What would you like to achieve in the future?

I would like to make Freetrade a success. What would success look like for us? I would be one year from now we have a product that is out there, and people are loving, and that people are telling their friends about, and people are using to save themselves money and start investing in the stock market, maybe for the first time.

It’s like a Robin Hood for the UK with advice, something like that.

What are the key challenges facing the Fintech industry post-Brexit?

From our perspective, priority is Brexit. Being in the London bubble I just assumed they’re not going to vote to leave. We considered pulling it, thinking that people are not going to invest especially in the UK, but then we decided to go for it and then it was no problem at all. No one mentioned Brexit at any point, and the only thing that backs us is that our vision plan was to use FCA passport to go across Europe, so we could accept clients from across Europe. I don’t think it’s going to impact our plans anyways, because we have a year, and we can set up a subsidiary in Europe somewhere during that time.

How would you describe Freetrade to someone who never heard of it?

It’s like a RobinHood for the UK with advice, something like that. To people who haven’t heard of RobinHood I would say that it is an app on your phone that lets you invest in the stock market with zero commissions or fees.

Who is your target audience for Freetrade?

Our target audience is millennials, that is broad enough, I guess, but it’s really designed for people my age (32) or younger, who are really turned off by the existing offerings, and for a whole number of reasons they don’t invest in the stock market right now. The number one reason is that it’s very costly, and the number two reason is that it’s really complicated and then it’s too time-consuming. We’re trying to kill those three things and by removing them it makes its accessible for anyone who wants to.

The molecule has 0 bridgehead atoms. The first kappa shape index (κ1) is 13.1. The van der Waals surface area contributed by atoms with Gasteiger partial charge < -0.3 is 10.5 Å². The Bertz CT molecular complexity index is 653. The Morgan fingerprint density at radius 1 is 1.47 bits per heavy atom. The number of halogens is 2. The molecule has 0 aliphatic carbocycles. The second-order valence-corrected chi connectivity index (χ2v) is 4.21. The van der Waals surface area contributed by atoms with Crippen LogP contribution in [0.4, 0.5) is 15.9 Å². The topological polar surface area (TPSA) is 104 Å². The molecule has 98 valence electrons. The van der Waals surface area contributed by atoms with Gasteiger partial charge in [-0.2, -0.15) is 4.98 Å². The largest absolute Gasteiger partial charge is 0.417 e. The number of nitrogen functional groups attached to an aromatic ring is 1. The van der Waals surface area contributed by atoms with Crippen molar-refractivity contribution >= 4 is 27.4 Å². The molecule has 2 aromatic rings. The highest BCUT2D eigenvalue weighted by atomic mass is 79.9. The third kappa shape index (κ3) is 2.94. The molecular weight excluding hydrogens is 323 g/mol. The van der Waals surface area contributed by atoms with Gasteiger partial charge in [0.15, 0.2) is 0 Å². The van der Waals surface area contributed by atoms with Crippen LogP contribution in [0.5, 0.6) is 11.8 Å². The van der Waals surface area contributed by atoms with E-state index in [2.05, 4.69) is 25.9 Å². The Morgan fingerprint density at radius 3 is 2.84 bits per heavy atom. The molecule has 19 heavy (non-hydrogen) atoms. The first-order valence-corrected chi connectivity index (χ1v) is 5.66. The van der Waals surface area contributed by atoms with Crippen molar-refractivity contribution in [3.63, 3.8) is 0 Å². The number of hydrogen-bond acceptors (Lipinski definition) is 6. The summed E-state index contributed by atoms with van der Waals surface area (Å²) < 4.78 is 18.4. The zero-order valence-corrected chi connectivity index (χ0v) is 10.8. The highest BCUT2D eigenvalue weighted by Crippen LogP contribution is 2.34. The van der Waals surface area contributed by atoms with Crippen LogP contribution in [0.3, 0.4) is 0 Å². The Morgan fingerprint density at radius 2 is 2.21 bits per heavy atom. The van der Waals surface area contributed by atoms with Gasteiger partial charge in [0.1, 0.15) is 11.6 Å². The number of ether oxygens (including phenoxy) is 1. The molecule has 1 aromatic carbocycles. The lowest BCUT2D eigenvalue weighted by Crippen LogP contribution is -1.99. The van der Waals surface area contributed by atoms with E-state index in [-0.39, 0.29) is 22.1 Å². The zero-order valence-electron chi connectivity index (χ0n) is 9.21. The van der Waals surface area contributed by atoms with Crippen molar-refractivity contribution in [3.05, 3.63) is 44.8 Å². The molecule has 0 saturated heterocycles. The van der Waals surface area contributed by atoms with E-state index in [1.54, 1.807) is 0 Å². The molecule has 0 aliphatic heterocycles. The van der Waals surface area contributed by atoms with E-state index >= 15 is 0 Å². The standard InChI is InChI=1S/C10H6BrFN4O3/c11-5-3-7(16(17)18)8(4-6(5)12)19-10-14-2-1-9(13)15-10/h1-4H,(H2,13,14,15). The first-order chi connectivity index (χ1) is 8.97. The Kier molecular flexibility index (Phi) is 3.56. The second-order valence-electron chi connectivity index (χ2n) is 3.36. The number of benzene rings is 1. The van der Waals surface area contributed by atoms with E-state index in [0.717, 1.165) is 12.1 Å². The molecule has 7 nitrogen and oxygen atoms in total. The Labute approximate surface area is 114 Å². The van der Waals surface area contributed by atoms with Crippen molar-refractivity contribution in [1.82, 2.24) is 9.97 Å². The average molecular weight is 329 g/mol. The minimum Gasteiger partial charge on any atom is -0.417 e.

Would you recommend it to people without the background in finance or limited knowledge in the stock market?

That’s exactly who we’re looking for, because we have two kinds of target audience and that’s the first kind of person, they know they need to invest but don’t know where they should buy or when they should sell, what to invest in etc.

Freetrade connects people with a network of advisors, how does that work?

First we get the users with the commission-free trading and once we have users it will make advisors to come to the platform as well, because for advisors younger than forty years old, it’s not that easy to find clients as advisors. Instead of a one hour face-to-face conversation, the users can have their simple questions answered in a 5 minutes, text message or Facetime-ing. This way the fee for that can be less as it is much less work for the advisor, but the client can still get the answer from a professional and the advisor will still get money. It’s just makes the process easier.

PHOTOS: Maria Torrens